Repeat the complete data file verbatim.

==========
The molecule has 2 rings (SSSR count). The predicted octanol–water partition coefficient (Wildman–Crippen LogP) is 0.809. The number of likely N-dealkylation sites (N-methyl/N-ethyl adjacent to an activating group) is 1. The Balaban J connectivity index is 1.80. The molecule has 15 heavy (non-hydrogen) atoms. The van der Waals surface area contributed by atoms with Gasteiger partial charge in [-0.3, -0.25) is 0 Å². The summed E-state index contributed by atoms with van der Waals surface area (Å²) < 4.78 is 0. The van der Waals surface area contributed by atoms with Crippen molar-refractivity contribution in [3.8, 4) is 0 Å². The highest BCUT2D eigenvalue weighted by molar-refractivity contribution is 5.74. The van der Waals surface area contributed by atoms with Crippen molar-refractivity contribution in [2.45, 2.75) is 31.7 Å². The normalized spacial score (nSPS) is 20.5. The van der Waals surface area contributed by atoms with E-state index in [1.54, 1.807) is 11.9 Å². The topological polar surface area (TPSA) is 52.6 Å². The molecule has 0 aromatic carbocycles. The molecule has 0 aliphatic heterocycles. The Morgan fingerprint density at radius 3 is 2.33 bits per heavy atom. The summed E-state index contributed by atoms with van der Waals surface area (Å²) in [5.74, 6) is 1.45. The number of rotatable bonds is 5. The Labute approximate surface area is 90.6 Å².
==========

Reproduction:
The molecule has 2 rings (SSSR count). The predicted octanol–water partition coefficient (Wildman–Crippen LogP) is 0.809. The number of likely N-dealkylation sites (N-methyl/N-ethyl adjacent to an activating group) is 1. The Balaban J connectivity index is 1.80. The molecule has 15 heavy (non-hydrogen) atoms. The van der Waals surface area contributed by atoms with Gasteiger partial charge in [-0.3, -0.25) is 0 Å². The summed E-state index contributed by atoms with van der Waals surface area (Å²) < 4.78 is 0. The van der Waals surface area contributed by atoms with Crippen molar-refractivity contribution in [3.8, 4) is 0 Å². The highest BCUT2D eigenvalue weighted by molar-refractivity contribution is 5.74. The van der Waals surface area contributed by atoms with Crippen molar-refractivity contribution in [2.45, 2.75) is 31.7 Å². The normalized spacial score (nSPS) is 20.5. The van der Waals surface area contributed by atoms with E-state index in [1.54, 1.807) is 11.9 Å². The topological polar surface area (TPSA) is 52.6 Å². The molecule has 0 aromatic carbocycles. The molecule has 0 aliphatic heterocycles. The Morgan fingerprint density at radius 3 is 2.33 bits per heavy atom. The summed E-state index contributed by atoms with van der Waals surface area (Å²) in [5.74, 6) is 1.45. The number of rotatable bonds is 5. The Labute approximate surface area is 90.6 Å².